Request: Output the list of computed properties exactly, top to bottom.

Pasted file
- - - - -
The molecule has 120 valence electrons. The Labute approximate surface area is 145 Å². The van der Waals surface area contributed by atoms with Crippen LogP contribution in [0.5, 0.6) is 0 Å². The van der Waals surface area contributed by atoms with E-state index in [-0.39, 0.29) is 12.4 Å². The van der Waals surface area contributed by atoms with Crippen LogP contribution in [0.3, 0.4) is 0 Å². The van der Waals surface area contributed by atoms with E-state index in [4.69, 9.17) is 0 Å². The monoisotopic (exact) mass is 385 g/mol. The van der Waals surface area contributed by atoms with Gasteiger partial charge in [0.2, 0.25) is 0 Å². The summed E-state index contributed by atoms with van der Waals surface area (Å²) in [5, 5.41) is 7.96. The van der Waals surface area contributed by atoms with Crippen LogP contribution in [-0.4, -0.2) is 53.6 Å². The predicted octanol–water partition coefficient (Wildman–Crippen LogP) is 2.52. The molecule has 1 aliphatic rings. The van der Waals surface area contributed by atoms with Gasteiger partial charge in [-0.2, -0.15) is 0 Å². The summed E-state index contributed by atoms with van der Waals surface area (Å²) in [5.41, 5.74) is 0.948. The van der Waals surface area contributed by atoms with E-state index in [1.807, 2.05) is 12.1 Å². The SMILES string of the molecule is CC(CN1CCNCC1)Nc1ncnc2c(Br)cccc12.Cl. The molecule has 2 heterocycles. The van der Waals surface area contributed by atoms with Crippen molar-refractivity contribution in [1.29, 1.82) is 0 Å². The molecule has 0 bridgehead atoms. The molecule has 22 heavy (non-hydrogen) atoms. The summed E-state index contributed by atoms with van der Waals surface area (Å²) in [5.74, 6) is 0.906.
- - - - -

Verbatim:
The molecule has 120 valence electrons. The Labute approximate surface area is 145 Å². The van der Waals surface area contributed by atoms with Crippen LogP contribution in [0.5, 0.6) is 0 Å². The van der Waals surface area contributed by atoms with E-state index in [-0.39, 0.29) is 12.4 Å². The van der Waals surface area contributed by atoms with Crippen LogP contribution in [0.3, 0.4) is 0 Å². The van der Waals surface area contributed by atoms with E-state index in [4.69, 9.17) is 0 Å². The monoisotopic (exact) mass is 385 g/mol. The van der Waals surface area contributed by atoms with Gasteiger partial charge in [0.2, 0.25) is 0 Å². The summed E-state index contributed by atoms with van der Waals surface area (Å²) in [5, 5.41) is 7.96. The van der Waals surface area contributed by atoms with Crippen LogP contribution in [-0.4, -0.2) is 53.6 Å². The predicted octanol–water partition coefficient (Wildman–Crippen LogP) is 2.52. The molecule has 1 aliphatic rings. The van der Waals surface area contributed by atoms with Gasteiger partial charge in [-0.2, -0.15) is 0 Å². The summed E-state index contributed by atoms with van der Waals surface area (Å²) in [5.41, 5.74) is 0.948. The van der Waals surface area contributed by atoms with E-state index in [1.807, 2.05) is 12.1 Å². The SMILES string of the molecule is CC(CN1CCNCC1)Nc1ncnc2c(Br)cccc12.Cl. The molecule has 2 heterocycles. The van der Waals surface area contributed by atoms with Crippen molar-refractivity contribution in [1.29, 1.82) is 0 Å². The molecule has 0 bridgehead atoms. The molecule has 22 heavy (non-hydrogen) atoms. The summed E-state index contributed by atoms with van der Waals surface area (Å²) in [5.74, 6) is 0.906.